Mount Whitney, located in Inyo National Park in Lone Pine, California, is the tallest mountain in the contiguous United States. It is 14,505’ tall, and is attracting more hikers than ever. Due to the attention, the mountain’s inexperienced climbers have incurred numerous injuries this past year. So why are so many people attempting to climb this mountain unprepared?
Mount Whitney has been underestimated. People have been attempting the 22 mile round trip hike without any equipment. Experienced climbers are concerned, more about the mountain’s reputation than the actual inexperienced climbers. The mountain has been called “dangerous” and “unsafe for many” in the past year.
Megan Michelson, a mountaineer, wrote a news article on the catastrophe of Mount Whitney becoming overcrowded. She states many times that many people were unprepared before approaching the mountain and even while they were on it. In the shop located on Whitney portal, the beginning of the hike, she says a man asked if he needed crampons and hiking poles for his hike. Of course, this is an extreme hike, so this equipment is necessary. She also includes there were people wearing shorts and a t-shirt in the snow on the mountain, and that many of the hikers were not prepared for “the chute.” The chute is the 90’ high snow chute that hikers must ascend and descend if the mountain still has snow on the 99 switchbacks. She explains that some of the hikers were uncontrollably sliding down the chute, which is extremely dangerous and could lead to death. On her way back down, she also states that one woman had no way of slowing herself down and knocked down several other people in her path. This led a woman, in extreme shock, to fall moments after and tumble into rocks jutting out of the snow at the bottom of the chute.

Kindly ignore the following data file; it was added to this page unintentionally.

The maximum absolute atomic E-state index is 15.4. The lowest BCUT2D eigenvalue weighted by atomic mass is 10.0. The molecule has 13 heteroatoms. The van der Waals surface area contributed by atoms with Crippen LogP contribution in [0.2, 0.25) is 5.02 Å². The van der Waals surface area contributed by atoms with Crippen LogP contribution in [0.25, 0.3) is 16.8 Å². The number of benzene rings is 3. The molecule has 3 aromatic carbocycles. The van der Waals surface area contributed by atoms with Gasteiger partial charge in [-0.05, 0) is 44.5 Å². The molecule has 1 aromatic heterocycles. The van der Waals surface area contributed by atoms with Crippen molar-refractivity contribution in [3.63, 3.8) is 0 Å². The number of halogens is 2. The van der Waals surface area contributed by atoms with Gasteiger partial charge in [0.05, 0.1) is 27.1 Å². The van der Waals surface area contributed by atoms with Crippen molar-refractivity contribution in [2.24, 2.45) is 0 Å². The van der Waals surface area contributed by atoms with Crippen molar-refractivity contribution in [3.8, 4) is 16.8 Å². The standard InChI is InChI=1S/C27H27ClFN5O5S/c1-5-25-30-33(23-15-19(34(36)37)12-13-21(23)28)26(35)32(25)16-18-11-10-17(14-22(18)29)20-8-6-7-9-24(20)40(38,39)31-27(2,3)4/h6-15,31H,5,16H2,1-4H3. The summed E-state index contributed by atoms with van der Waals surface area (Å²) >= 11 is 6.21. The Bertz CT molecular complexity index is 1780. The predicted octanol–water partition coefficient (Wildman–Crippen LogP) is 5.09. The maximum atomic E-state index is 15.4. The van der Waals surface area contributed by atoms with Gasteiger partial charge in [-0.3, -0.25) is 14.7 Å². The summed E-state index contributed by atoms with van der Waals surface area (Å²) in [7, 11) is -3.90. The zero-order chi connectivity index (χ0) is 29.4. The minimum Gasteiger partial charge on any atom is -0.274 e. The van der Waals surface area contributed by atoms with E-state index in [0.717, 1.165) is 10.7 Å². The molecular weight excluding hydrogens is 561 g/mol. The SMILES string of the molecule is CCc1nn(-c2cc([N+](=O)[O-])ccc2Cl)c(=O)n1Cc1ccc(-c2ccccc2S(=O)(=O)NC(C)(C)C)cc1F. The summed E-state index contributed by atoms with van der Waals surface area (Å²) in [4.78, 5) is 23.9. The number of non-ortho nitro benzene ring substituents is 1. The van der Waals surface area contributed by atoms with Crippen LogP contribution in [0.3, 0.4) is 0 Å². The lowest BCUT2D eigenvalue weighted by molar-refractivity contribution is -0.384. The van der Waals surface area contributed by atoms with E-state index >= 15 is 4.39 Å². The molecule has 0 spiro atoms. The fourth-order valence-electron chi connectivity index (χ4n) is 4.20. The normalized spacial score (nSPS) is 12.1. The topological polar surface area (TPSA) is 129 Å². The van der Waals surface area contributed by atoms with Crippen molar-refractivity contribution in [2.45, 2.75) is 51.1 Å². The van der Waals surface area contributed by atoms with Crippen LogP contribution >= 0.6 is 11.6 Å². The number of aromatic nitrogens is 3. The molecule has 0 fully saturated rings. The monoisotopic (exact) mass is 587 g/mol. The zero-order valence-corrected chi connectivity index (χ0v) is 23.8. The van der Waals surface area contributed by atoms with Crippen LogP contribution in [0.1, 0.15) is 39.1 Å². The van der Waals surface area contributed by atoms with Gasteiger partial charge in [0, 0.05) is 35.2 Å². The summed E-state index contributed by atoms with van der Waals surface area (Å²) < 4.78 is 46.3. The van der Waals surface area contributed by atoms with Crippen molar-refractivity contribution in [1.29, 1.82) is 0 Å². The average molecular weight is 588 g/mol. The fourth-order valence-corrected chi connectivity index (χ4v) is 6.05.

There has also been two cases of solo-climbers dying on the mountain just this summer. One man, Ling Dao, was missing for three days until Mount Whitney’s air rescue team found his body on the north side of the mountain near the summit. His cause of death has still not been revealed, but many believe it was dehydration or altitude sickness.
This mountain is becoming popular, but the dangers and risks also must be discussed. The mountain is becoming too overcrowded, and the inexperienced, unprepared hikers have undergone too many injuries. People who want to endure on this adventure must be warned. The experienced hikers who have climbed dozens of 14’ers and hikers who have never climbed a mountain over 2,000’ have the same chances of death or injury. Everyone must prepare themselves mentally and physically, and they must know what they are getting themselves into. A 22 mile mountain hike is no joke, or “light work” and people need to start realizing this.